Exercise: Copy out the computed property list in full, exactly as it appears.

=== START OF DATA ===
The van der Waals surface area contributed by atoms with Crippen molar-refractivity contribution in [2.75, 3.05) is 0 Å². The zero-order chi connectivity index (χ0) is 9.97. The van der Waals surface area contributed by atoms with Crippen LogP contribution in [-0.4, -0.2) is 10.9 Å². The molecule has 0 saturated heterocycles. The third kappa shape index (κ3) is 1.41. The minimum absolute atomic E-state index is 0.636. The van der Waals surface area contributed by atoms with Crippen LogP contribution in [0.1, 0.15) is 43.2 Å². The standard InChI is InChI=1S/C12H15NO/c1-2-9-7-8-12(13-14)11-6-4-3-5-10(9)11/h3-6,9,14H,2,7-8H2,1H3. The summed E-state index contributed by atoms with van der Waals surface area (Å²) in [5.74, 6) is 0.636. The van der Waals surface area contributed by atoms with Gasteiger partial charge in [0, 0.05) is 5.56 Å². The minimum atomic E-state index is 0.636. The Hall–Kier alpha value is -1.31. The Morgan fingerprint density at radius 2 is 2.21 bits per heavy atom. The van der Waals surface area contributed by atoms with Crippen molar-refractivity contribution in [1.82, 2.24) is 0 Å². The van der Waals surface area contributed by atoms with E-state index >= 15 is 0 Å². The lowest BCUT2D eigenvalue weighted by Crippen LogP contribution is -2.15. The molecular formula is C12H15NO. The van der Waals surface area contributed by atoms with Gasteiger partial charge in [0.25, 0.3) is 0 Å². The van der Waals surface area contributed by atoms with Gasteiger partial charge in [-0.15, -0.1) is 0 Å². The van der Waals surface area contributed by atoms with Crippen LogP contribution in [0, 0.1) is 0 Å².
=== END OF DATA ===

The van der Waals surface area contributed by atoms with Crippen molar-refractivity contribution in [2.75, 3.05) is 0 Å². The zero-order chi connectivity index (χ0) is 9.97. The van der Waals surface area contributed by atoms with Crippen LogP contribution in [-0.4, -0.2) is 10.9 Å². The molecule has 0 saturated heterocycles. The third kappa shape index (κ3) is 1.41. The minimum absolute atomic E-state index is 0.636. The van der Waals surface area contributed by atoms with Crippen LogP contribution in [0.1, 0.15) is 43.2 Å². The standard InChI is InChI=1S/C12H15NO/c1-2-9-7-8-12(13-14)11-6-4-3-5-10(9)11/h3-6,9,14H,2,7-8H2,1H3. The summed E-state index contributed by atoms with van der Waals surface area (Å²) in [5.74, 6) is 0.636. The van der Waals surface area contributed by atoms with Gasteiger partial charge in [0, 0.05) is 5.56 Å². The minimum atomic E-state index is 0.636. The Hall–Kier alpha value is -1.31. The Morgan fingerprint density at radius 2 is 2.21 bits per heavy atom. The van der Waals surface area contributed by atoms with Crippen molar-refractivity contribution in [1.82, 2.24) is 0 Å². The van der Waals surface area contributed by atoms with E-state index >= 15 is 0 Å². The lowest BCUT2D eigenvalue weighted by Crippen LogP contribution is -2.15. The molecular formula is C12H15NO. The van der Waals surface area contributed by atoms with Gasteiger partial charge in [0.25, 0.3) is 0 Å². The van der Waals surface area contributed by atoms with Gasteiger partial charge in [-0.15, -0.1) is 0 Å². The van der Waals surface area contributed by atoms with Crippen LogP contribution in [0, 0.1) is 0 Å².